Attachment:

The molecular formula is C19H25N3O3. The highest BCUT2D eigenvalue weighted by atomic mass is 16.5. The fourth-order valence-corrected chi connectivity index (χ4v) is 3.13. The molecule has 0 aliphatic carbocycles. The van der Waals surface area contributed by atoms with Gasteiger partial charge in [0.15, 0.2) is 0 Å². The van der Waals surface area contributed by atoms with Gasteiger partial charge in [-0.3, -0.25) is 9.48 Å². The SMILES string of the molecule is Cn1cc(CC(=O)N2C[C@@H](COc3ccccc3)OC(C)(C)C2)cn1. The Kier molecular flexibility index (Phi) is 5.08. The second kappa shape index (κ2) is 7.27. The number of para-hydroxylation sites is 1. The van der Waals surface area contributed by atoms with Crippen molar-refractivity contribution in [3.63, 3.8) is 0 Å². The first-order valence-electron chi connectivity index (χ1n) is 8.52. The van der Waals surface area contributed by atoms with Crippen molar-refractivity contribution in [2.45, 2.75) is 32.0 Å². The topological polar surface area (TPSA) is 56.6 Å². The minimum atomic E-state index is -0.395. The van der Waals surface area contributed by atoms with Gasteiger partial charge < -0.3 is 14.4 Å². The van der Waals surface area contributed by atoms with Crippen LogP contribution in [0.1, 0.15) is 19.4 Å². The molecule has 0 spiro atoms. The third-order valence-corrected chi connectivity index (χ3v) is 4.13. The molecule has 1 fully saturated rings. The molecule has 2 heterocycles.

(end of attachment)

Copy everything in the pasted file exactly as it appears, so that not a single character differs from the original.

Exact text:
The molecular formula is C19H25N3O3. The highest BCUT2D eigenvalue weighted by atomic mass is 16.5. The fourth-order valence-corrected chi connectivity index (χ4v) is 3.13. The molecule has 0 aliphatic carbocycles. The van der Waals surface area contributed by atoms with Gasteiger partial charge in [0.15, 0.2) is 0 Å². The van der Waals surface area contributed by atoms with Gasteiger partial charge in [-0.3, -0.25) is 9.48 Å². The SMILES string of the molecule is Cn1cc(CC(=O)N2C[C@@H](COc3ccccc3)OC(C)(C)C2)cn1. The Kier molecular flexibility index (Phi) is 5.08. The second kappa shape index (κ2) is 7.27. The number of para-hydroxylation sites is 1. The van der Waals surface area contributed by atoms with Crippen molar-refractivity contribution in [3.63, 3.8) is 0 Å². The first-order valence-electron chi connectivity index (χ1n) is 8.52. The van der Waals surface area contributed by atoms with Crippen molar-refractivity contribution in [2.45, 2.75) is 32.0 Å². The topological polar surface area (TPSA) is 56.6 Å². The minimum atomic E-state index is -0.395. The van der Waals surface area contributed by atoms with Gasteiger partial charge < -0.3 is 14.4 Å². The van der Waals surface area contributed by atoms with Crippen LogP contribution in [0.1, 0.15) is 19.4 Å². The molecule has 0 spiro atoms. The third-order valence-corrected chi connectivity index (χ3v) is 4.13. The molecule has 1 fully saturated rings. The molecule has 2 heterocycles.